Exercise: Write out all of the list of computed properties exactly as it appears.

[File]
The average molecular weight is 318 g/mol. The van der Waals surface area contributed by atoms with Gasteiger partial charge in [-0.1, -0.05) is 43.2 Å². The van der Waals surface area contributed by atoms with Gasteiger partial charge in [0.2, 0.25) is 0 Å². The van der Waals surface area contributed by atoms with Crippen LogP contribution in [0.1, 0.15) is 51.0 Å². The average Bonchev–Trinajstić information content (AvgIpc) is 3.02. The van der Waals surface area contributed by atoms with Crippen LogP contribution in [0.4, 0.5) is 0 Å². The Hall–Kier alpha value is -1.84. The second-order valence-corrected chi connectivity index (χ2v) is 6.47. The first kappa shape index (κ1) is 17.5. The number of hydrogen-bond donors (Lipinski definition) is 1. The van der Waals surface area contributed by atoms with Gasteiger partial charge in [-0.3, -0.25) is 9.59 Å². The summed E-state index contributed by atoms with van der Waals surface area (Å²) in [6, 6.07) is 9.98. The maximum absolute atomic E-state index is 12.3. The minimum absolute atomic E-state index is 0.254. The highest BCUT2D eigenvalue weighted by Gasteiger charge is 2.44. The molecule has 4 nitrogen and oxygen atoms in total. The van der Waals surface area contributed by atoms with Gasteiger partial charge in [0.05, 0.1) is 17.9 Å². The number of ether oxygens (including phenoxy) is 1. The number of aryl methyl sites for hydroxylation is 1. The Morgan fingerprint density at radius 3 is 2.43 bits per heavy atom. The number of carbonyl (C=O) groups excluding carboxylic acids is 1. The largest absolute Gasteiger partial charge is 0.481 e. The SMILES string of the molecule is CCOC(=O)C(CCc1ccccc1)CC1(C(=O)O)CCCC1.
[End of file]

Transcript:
The average molecular weight is 318 g/mol. The van der Waals surface area contributed by atoms with Gasteiger partial charge in [-0.1, -0.05) is 43.2 Å². The van der Waals surface area contributed by atoms with Gasteiger partial charge in [0.2, 0.25) is 0 Å². The van der Waals surface area contributed by atoms with Crippen LogP contribution in [0.1, 0.15) is 51.0 Å². The average Bonchev–Trinajstić information content (AvgIpc) is 3.02. The van der Waals surface area contributed by atoms with Crippen LogP contribution in [0.4, 0.5) is 0 Å². The Hall–Kier alpha value is -1.84. The second-order valence-corrected chi connectivity index (χ2v) is 6.47. The first kappa shape index (κ1) is 17.5. The number of hydrogen-bond donors (Lipinski definition) is 1. The van der Waals surface area contributed by atoms with Gasteiger partial charge in [-0.3, -0.25) is 9.59 Å². The summed E-state index contributed by atoms with van der Waals surface area (Å²) in [6, 6.07) is 9.98. The maximum absolute atomic E-state index is 12.3. The minimum absolute atomic E-state index is 0.254. The highest BCUT2D eigenvalue weighted by Gasteiger charge is 2.44. The molecule has 4 nitrogen and oxygen atoms in total. The van der Waals surface area contributed by atoms with Gasteiger partial charge in [0.05, 0.1) is 17.9 Å². The number of ether oxygens (including phenoxy) is 1. The number of aryl methyl sites for hydroxylation is 1. The Morgan fingerprint density at radius 3 is 2.43 bits per heavy atom. The number of carbonyl (C=O) groups excluding carboxylic acids is 1. The largest absolute Gasteiger partial charge is 0.481 e. The SMILES string of the molecule is CCOC(=O)C(CCc1ccccc1)CC1(C(=O)O)CCCC1.